Religion, Civil Society and Politics in Turkey: Past and Present
On Tuesday February 25, 2014 Dr. Mustafa Sahin and guest speaker Dr. Ori Soltes of Georgetown University came to a panel to explain and explore the continuously straining relationship between Muslim scholar Fethullah Gulen and the Prime Minister of Turkey Recep Tayyip Erdogan.
Fethullah Gulen has inspired a vast international network of people, who call themselves the Hizmet Movement, who seek to promote interfaith dialogueand improve their communities and societies through good actions. Prime Minister Erdogan of the Justice and Development Party has brought various economic, democratic, and political reforms to Turkey including lifting the headscarf ban, abolishing the death penalty, and moving the Republic of Turkey closer to achieving European Union membership. Initially the two men and the groups they inspired or led were close allies until 2013. Now their relationship is one of suspicion and interference, with the government accusing the Hizmet Movement of trying to create a state within a state. Both speakers shared their insights into why and how the two former allies turned on each other.
Dr. Soltes was the first speaker and started his lecture by exploring the aspects of Sufism that have inspired Fethullah Gulen. Fethullah Gulen comes from a line of Sufi thought which includes Rumi and Ibn Arabi who saw the universality of mankind and preached a doctrine of love. Through this Gulen’s ideology is one that says that to serve God is to serve mankind and by serving God one is serving mankind. Gulen and many Sufi thinkers say that one must deny oneself for the greater good, see how one can serve others rather than themselves. Dr. Soltes went on to explain that one of the reasons that there was a break was because ideological differences between Gulen and Erdogan, where the former sees improvement as coming from thinking of others and denying oneself and the latter thinking the reverse.
Dr. Sahin’s presentation began with some historical context under the theme of state Islam versus civil Islamic thought. He explained there has long been a tension between state Islam, which was used by rulers to promote their line of thought and their actions and independent Islamic thought which have been popular among the masses and was not always complacent with the established order, something that rang especially true in the Ottoman Empire. Dr. Sahin said that Erdogan’s concerns about the Hizmet Movement is not surprising in the historical context because authoritarian rulers have often viewed popular independent religious movements with distrust. He also explained that among Sufi thought there is an acknowledgement that politics should be designed according to moral and ethical principles otherwise stay away with it view it as a corrupting factor, especially when power is obtained. Therefore Sufis seek to influence people in power through their teachings and actions, hoping that it can cause the leader to follow the moral principles they teach. Therefore the split between Gulen and Erdogan occurred mostly because Gulen’s refusal to be a complacent follower of Erdogan and his party’s polices.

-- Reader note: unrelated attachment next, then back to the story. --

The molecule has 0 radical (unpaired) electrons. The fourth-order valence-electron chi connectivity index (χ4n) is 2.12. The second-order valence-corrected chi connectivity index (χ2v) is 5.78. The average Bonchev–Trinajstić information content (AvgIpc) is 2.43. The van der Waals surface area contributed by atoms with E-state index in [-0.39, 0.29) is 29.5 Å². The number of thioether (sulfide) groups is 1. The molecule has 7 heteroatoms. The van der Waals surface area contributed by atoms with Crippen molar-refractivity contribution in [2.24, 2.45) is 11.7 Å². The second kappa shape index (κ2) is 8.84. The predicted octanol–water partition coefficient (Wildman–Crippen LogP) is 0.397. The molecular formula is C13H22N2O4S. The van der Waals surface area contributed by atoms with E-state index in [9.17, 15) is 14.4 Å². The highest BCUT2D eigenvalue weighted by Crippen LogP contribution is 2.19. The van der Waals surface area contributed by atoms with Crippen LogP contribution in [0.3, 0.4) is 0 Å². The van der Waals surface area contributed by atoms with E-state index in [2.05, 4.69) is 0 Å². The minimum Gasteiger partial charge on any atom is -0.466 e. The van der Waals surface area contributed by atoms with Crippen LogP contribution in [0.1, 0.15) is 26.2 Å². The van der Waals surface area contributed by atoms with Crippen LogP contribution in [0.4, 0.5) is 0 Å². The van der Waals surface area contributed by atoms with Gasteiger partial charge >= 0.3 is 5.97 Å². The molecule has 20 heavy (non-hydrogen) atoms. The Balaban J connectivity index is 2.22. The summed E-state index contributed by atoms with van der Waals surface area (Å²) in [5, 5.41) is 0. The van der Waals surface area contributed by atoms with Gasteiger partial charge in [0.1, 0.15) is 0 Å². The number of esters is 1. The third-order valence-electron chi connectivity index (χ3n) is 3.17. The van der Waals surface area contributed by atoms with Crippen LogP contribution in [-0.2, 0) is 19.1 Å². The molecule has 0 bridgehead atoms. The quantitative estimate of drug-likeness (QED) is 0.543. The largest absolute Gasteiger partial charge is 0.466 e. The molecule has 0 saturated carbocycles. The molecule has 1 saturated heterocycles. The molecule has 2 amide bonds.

Panel: Religion, Civil Society and Politics in Turkey: Past and Present
I. Mysticism, Democracy and Hizmet: from Mevlanah Rumi to Fethullah Gulen by Prof. Ori Soltes
II. Religion and Politics in Contemporary Turkey: The Recent Debates on Religion for the Sake of State by Dr. Mustafa G. Sahin
Dr. Ori Z. Soltes teaches at Georgetown University across a range of disciplines, from art history and theology to philosophy and political history. He is the former Director and Curator of the B’nai B’rith Klutznick National Jewish Museum, where he curated over 80 exhibitions. He is also the author of over 230 books, articles, exhibition catalogues, and essays on a range of topics. Recent books include Our Sacred Signs: How Jewish, Christian and Muslim Art Draw from the Same Source,Searching for Oneness: Mysticism in Judaism, Christianity and Islam, Untangling the Web: A Thinking Person’s Guide to Why the Middle East is a Mess and Always has been, and Embracing the World: Fethullah Gulen’s Thought and Its Relationship to Jalaluddin Rumi and Others.
Dr. Mustafa Sahin is the Director of Academic Affairs at Istanbul Center. He received his BA in International Relations at Bilkent University in Ankara and his MA in International Relations at Fatih University, Istanbul with a Master thesis on Turkish Foreign Policy Towards the Palestinian Question. He received his PhD in International Relations at Florida International University, Miami where he wrote his dissertation on Turkish Islamic / social movements and how they view Turkey's place in the world (Turkey and neo-Ottomanism: Domestic sources, dynamics and foreign policy). Previously he was a Visiting Assistant Professor at University of South Florida where he taught Introduction to Comparative Politics, the Middle East, and Politics and Culture in Developing Societies. At Istanbul Center he teaches courses on Islam and Turkey.